Starting this week, those downloading movies, TV shows and music illegally in the U.S. are going to start getting called out for committing Internet fouls. Copyright holders RIAA and MPAA in partnership with five major Internet service providers are launching the “Copyright Alert System” a.k.a. “Six Strikes” a.k.a. “The Copyright Surveillance Machine.” What does it mean?
If you get your Internet through AT&T, Cablevision, Comcast, Time Warner Cable or Verizon and you’re one of the millions who prefer downloading Game of Thrones, Dexter, and the Big Bang Theory for free through illicit channels, you may get a letter from your ISP letting you know that your copyright transgression has been spotted by the copyright holders’ ref. The “ref” is Reuters-owned firm Mark Monitor, which has 100 employees and a suite of automated tools for watching Torrent sites to catch the IP addresses sharing and downloading content.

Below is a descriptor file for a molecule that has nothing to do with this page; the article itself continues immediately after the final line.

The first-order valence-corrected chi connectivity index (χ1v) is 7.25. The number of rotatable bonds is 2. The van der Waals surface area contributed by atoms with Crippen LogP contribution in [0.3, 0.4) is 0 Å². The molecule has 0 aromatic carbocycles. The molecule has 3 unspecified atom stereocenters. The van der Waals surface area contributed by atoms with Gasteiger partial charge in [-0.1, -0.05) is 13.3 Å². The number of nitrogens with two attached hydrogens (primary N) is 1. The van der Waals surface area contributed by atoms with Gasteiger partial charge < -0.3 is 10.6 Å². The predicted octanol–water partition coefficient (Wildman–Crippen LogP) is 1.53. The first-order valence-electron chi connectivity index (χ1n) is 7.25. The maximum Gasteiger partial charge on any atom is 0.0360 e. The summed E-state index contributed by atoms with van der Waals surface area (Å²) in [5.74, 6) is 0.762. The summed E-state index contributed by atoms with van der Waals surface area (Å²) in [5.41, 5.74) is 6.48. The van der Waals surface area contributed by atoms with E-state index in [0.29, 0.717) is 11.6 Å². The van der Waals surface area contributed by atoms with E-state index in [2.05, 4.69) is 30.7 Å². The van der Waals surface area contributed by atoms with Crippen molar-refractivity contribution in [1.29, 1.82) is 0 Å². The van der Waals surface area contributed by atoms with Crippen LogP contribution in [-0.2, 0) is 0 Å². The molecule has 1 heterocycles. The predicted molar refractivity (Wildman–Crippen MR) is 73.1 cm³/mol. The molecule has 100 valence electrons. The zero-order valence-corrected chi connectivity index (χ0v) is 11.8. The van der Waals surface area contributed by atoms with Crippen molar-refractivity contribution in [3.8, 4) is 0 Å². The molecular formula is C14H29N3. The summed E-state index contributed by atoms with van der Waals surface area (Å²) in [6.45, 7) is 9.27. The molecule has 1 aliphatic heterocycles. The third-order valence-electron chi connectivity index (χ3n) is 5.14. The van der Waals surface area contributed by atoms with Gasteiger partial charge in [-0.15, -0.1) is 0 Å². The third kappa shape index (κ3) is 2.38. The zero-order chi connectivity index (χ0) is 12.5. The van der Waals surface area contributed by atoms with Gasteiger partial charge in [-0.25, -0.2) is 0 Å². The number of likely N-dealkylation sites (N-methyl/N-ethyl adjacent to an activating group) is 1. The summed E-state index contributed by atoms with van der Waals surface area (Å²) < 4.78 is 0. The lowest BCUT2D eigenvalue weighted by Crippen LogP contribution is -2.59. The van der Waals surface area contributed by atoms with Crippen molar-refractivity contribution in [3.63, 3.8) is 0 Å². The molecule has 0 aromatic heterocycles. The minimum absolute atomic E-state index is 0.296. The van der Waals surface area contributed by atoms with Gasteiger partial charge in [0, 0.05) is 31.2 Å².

“We see 20-30 million infringements every day,” said Thomas Sehested, who is in charge of antipiracy services and technology at Mark Monitor. “Most people are unaware of how public everything they do online is. Whether they download illegal software or post to their Twitter page, a lot of people are unaware of how public it is, if you’re looking for it.”
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Via Chuck Sherwood, Senior Associate, TeleDimensions, Inc